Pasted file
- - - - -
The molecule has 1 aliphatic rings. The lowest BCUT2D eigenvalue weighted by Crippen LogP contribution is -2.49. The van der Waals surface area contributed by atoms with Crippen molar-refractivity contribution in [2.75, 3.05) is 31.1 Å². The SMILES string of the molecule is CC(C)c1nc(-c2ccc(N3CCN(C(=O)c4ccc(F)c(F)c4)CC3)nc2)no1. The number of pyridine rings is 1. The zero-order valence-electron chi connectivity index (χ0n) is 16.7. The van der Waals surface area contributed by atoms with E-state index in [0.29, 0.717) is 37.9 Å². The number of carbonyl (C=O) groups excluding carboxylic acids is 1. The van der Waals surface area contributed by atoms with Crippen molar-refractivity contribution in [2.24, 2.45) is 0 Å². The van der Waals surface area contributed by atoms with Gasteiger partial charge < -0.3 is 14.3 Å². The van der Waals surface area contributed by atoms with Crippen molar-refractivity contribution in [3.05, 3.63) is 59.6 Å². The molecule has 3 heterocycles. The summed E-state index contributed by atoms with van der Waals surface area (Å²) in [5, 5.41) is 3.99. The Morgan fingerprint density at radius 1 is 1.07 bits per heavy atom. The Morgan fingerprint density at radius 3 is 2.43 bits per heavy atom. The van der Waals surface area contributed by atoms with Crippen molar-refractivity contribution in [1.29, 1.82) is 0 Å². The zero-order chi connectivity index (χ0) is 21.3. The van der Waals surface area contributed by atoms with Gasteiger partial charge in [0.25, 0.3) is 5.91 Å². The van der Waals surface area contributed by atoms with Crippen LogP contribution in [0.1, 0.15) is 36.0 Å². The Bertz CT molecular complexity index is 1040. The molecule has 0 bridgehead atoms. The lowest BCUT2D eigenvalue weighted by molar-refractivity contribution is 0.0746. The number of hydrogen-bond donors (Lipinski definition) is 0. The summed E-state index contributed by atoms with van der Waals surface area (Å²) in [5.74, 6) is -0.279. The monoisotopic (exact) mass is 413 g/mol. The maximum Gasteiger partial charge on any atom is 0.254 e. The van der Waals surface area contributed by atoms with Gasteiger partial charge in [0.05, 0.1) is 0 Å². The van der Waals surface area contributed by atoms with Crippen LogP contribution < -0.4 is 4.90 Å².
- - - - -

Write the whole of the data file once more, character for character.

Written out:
The molecule has 1 aliphatic rings. The lowest BCUT2D eigenvalue weighted by Crippen LogP contribution is -2.49. The van der Waals surface area contributed by atoms with Crippen molar-refractivity contribution in [2.75, 3.05) is 31.1 Å². The SMILES string of the molecule is CC(C)c1nc(-c2ccc(N3CCN(C(=O)c4ccc(F)c(F)c4)CC3)nc2)no1. The number of pyridine rings is 1. The zero-order valence-electron chi connectivity index (χ0n) is 16.7. The van der Waals surface area contributed by atoms with E-state index in [0.29, 0.717) is 37.9 Å². The number of carbonyl (C=O) groups excluding carboxylic acids is 1. The van der Waals surface area contributed by atoms with Crippen molar-refractivity contribution in [2.24, 2.45) is 0 Å². The van der Waals surface area contributed by atoms with Gasteiger partial charge < -0.3 is 14.3 Å². The van der Waals surface area contributed by atoms with Crippen molar-refractivity contribution in [3.05, 3.63) is 59.6 Å². The molecule has 3 heterocycles. The summed E-state index contributed by atoms with van der Waals surface area (Å²) in [5, 5.41) is 3.99. The Morgan fingerprint density at radius 1 is 1.07 bits per heavy atom. The Morgan fingerprint density at radius 3 is 2.43 bits per heavy atom. The van der Waals surface area contributed by atoms with Crippen molar-refractivity contribution in [1.29, 1.82) is 0 Å². The zero-order chi connectivity index (χ0) is 21.3. The van der Waals surface area contributed by atoms with Gasteiger partial charge in [0.25, 0.3) is 5.91 Å². The van der Waals surface area contributed by atoms with Crippen LogP contribution in [0.1, 0.15) is 36.0 Å². The Bertz CT molecular complexity index is 1040. The molecule has 0 bridgehead atoms. The lowest BCUT2D eigenvalue weighted by molar-refractivity contribution is 0.0746. The number of hydrogen-bond donors (Lipinski definition) is 0. The summed E-state index contributed by atoms with van der Waals surface area (Å²) in [5.74, 6) is -0.279. The monoisotopic (exact) mass is 413 g/mol. The maximum Gasteiger partial charge on any atom is 0.254 e. The van der Waals surface area contributed by atoms with Gasteiger partial charge in [0.05, 0.1) is 0 Å². The van der Waals surface area contributed by atoms with Crippen LogP contribution < -0.4 is 4.90 Å².